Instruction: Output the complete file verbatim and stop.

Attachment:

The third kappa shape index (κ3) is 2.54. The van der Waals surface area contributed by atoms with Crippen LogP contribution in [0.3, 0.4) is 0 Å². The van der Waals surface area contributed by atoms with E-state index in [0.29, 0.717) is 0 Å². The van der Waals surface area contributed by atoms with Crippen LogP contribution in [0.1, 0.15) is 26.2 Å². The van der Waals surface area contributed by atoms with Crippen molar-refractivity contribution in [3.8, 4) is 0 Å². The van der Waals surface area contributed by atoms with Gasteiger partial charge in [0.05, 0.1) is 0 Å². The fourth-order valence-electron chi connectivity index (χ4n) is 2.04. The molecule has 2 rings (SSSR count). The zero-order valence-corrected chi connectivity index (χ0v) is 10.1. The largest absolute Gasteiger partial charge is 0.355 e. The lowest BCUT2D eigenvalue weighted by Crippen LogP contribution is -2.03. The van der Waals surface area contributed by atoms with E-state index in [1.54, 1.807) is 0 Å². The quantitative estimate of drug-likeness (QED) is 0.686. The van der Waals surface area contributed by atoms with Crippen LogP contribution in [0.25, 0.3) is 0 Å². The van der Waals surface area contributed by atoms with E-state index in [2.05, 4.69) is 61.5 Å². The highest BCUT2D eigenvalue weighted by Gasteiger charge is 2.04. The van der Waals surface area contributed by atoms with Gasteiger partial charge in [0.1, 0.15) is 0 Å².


The third kappa shape index (κ3) is 2.54. The van der Waals surface area contributed by atoms with Crippen LogP contribution in [0.3, 0.4) is 0 Å². The van der Waals surface area contributed by atoms with E-state index in [0.29, 0.717) is 0 Å². The van der Waals surface area contributed by atoms with Crippen LogP contribution in [0.1, 0.15) is 26.2 Å². The van der Waals surface area contributed by atoms with Crippen molar-refractivity contribution in [3.8, 4) is 0 Å². The van der Waals surface area contributed by atoms with Gasteiger partial charge in [0.05, 0.1) is 0 Å². The fourth-order valence-electron chi connectivity index (χ4n) is 2.04. The molecule has 2 rings (SSSR count). The zero-order valence-corrected chi connectivity index (χ0v) is 10.1. The largest absolute Gasteiger partial charge is 0.355 e. The lowest BCUT2D eigenvalue weighted by Crippen LogP contribution is -2.03. The van der Waals surface area contributed by atoms with E-state index in [1.54, 1.807) is 0 Å². The quantitative estimate of drug-likeness (QED) is 0.686. The van der Waals surface area contributed by atoms with Crippen LogP contribution in [0.25, 0.3) is 0 Å². The van der Waals surface area contributed by atoms with E-state index in [2.05, 4.69) is 61.5 Å². The highest BCUT2D eigenvalue weighted by Gasteiger charge is 2.04. The van der Waals surface area contributed by atoms with Gasteiger partial charge in [0.1, 0.15) is 0 Å².